Guest Blog by By Murali Nadarajah
It’s never been easier for customers to get what they want: from the Internet to social media to mobile and, of course, in-store, shoppers can purchase virtually anything they want anytime from anywhere. As a result of this multichannel approach, retailers now have access to a vast pool of customer data that hasn’t existed until fairly recently.
By analyzing this data, retailers can better predict consumer behavior and respond in real-time to consumers’ individual needs.
To understand how the buyer expects to be “spoken to” in today’s omni-channel world, whether through a smartphone app, store associate or live chat online, retailers reach new depths in understanding customer shopping patterns and desires. Following are the types of analytics that retailers should be paying close attention to this holiday season, all of which could hold the key to not only improving the customer experience, but increasing operational efficiency and profits, as well.
Predictive Analytics for a More Customized Customer Experience
The traditional “one size fits all” approach can no longer address the unique requirements of today’s empowered and informed customers, which is leading retailers to focus more on understanding customers’ personal characteristics and shopping preferences. Retailers can capitalize on this shift by analyzing predictive analytics, which leverages data generated from social media, feedback forms and point of sale systems to extract relevant information related to customers’ preferences. By leveraging this powerful data, retailers can better manage their back-end operations by accurately forecasting future demand, creating a real-time supply chain to engage customers more effectively.
For example, data is compiled from a mobile shopping app like Retailer iQ, which evaluates shopping baskets and shopping history. Based on that data, retailers can deliver a highly personalized experience for their customers, offering coupons and specific updates on products customers want and need.
Marketing and Customer Analytics to Access the Difficult-to-Reach Customers
With predictive analytics, retailers are armed with detailed, customer-specific data that allows them to personalize the shopping experience for existing loyal shoppers. However, to attract new customers in today’s hyper-connected world where they are constantly bombarded with messages from a variety of channels, it’s more difficult than ever to grab – and keep – their attention.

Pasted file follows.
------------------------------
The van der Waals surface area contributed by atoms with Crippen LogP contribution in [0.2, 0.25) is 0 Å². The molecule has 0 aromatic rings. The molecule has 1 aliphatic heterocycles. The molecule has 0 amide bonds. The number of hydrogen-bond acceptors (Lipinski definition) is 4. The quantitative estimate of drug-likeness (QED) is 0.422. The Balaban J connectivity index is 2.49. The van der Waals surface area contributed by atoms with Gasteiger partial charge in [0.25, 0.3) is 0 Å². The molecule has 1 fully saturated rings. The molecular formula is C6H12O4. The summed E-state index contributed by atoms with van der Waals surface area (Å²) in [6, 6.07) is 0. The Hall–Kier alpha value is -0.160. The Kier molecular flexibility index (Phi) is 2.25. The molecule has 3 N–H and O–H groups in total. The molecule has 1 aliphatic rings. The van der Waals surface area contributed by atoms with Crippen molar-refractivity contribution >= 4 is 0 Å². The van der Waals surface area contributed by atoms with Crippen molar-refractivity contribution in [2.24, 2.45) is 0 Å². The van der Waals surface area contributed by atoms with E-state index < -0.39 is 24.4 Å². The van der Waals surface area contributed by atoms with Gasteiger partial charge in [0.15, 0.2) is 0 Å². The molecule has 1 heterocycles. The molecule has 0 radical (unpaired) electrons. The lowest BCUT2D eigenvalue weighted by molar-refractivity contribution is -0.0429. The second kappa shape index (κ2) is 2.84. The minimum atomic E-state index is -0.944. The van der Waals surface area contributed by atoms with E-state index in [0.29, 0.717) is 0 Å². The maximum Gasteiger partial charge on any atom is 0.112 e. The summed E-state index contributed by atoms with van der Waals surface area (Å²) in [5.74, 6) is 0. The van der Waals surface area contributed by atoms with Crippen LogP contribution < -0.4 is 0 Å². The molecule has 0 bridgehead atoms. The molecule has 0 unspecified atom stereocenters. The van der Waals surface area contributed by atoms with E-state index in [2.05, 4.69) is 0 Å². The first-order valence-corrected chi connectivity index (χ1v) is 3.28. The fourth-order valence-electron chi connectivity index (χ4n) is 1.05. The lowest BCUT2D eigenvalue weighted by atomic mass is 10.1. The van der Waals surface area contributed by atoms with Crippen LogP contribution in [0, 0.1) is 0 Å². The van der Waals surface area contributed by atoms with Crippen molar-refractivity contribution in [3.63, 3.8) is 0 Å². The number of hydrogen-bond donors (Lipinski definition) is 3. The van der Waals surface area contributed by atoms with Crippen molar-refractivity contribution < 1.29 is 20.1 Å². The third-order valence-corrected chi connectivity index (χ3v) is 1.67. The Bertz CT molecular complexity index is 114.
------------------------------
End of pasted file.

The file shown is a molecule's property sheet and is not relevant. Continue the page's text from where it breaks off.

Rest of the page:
By leveraging marketing and customer analytics, retailers can reign in these difficult-to-reach customers. How? By closely analyzing real-time customer data – obtained through sentiment analysis and understanding motivators of buyer behavior to predict their response – to collect detailed insights on customer preferences and introduce targeted marketing campaigns by varying the look, messaging and tone for the intended customer set.
Once customers are acquired, retailers can use analytics to consistently engage with them throughout their lifecycle, converting them into loyal brand advocates over time. This data also allows for measuring, managing and analyzing a marketing campaign more efficiently.
Armed with predictive, customer and marketing analytics, retailers can:
- Launch successful targeted marketing, advertising, promotions and product offers to attract customers
- Modify existing pricing strategies, offering competitive prices while sustaining profit margins
- Identify profitable target customers through customer segmentation and profiling
- Establish a close relationship with customers based on a deep understanding of their behavior and wants/needs
- Identify customers likely to move on to a competitor or elsewhere, and determine drivers and predictors of attrition to reduce customer churn
Reaping the Rewards
The opportunity to achieve a competitive advantage from analytics-powered retail is huge. On the product front, it helps in tracking customer needs, leading to the design and creation of innovative product lines, revenue streams, and in some cases, new markets. On the operational side, this valuable data can help retailers gain better understanding of how to improve efficiency across their business.
Rising GDP growth rates, increasing disposable incomes and growing consumer spending sentiment have driven the global retail industry uptake, with the market expected to be worth approximately $20 trillion by 2017, according to market research firm, Lucintel. In order for retailers to fully tap the market opportunity, especially during peak season, analytics can be a powerful tool for getting ahead in customer relationship building and streamlining multichannel operations, among other benefits.
Murali Nadarajah is CEO, Xchanging Malaysia